Grow Something

We all want to feed our families with natural foods that are free of chemicals and taste delicious. GMOs and political pitfalls of “Big Ag” aside, we should all be eating more fruits and vegetables. We know it’s true. If you’re like me, and scour the supermarket circular for deals each week, you’ve noticed that there are much fewer sales on eggplant and green beans than, say, frozen pizza and biscuits-in-a-can.

So how to eat more vegetables and not spend a small fortune?

  1. Eat In-Season: In general, if you’re only shopping at supermarkets, then in-season produce ought to be the cheapest produce in the store. In the summer months, you’ll have more choice, but in the winter, try to make food with fall root vegetables like beets, butternut squash, etc., which will be cheaper than summer favorites. Farmer’s markets will be guaranteed to have in-season produce, and may even offer it for a lower price than your local supermarket.
  2. Join a CSA: Community-Supported-Agriculture is a great way to invest in local farmers and to get produce that is fresh, in season, and in line with your food philosophy. Before the season begins you pay the farm for a share of the crop and pick up your share each week. For city dwellers, many CSAs will deliver your share to a specific location for pickup, or come to your door! Some CSAs even offer U-Pick options at the farm. Investing in a CSA is an expensive option up-front, but depending on the size of your family, it could pay for all your vegetables for the duration of the growing season. Use www.localharvest.org to locate a CSA near you!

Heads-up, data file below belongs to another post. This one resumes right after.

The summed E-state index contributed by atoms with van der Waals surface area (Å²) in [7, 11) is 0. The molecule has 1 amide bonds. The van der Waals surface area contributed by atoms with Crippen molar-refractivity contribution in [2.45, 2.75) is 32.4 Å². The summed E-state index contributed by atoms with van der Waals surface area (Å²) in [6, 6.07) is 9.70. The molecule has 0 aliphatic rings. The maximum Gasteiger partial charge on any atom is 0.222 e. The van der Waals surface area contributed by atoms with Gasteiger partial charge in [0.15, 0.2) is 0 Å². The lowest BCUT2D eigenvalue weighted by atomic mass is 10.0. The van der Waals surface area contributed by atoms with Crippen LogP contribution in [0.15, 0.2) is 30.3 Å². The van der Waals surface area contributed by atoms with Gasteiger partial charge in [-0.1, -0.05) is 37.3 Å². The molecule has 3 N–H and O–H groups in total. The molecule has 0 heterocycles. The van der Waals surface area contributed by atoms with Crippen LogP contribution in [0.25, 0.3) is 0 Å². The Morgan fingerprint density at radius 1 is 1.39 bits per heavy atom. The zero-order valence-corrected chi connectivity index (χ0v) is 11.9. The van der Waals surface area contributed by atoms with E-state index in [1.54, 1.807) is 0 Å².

3. Shop Smart: You might be surprised to learn that, in terms of nutrition, frozen vegetables are at least as nutritious as fresh vegetables, and in some cases more so. Consider that frozen veggies are harvested at their peak of ripeness and nutrient-richness, quickly blanched or steamed, and immediately frozen. Reheating your frozen veggies in the microwave, skillet, or steamer breaks down some of those nutrients in the same way that cooking raw veggies does. Fresh veggies that are not in season have had to travel great distances to get to your shopping cart, and must be harvested before peak ripeness and before those wholesome nutrients have fully developed. So, when you’re considering buying broccoli in December in Michigan, the frozen florets may be the healthier (and cheaper!) option.
  4. Build a Garden: Whether you live in the city, the suburbs, or on acres of solitude, there is a produce-growing option for you! I live on about less than half an acre, much of it obscured from the sun by a magnificent 150+ year-old live oak. I was able to find enough consistent sunshine for four 8-foot raised beds in my front yard. The plans I used, with some modifications, can be found here.gardenIf you have less space, there is no shortage of resources online for creating vertical gardens, or selecting a few veggies to grow in a pot. This post from Williams Sonoma suggests three ways to take your small garden vertical. When I lived in West Africa, gardening supplies were limited, so I grew herbs and vegetables in the cut-off bottoms of plastic bottles and OJ cartons. Even if you choose to start with a few herbs and leafy greens, you’re bound to save money by not having to purchase those items at the supermarket. Just get some dirt and some seeds and start experimenting!

 

 

 

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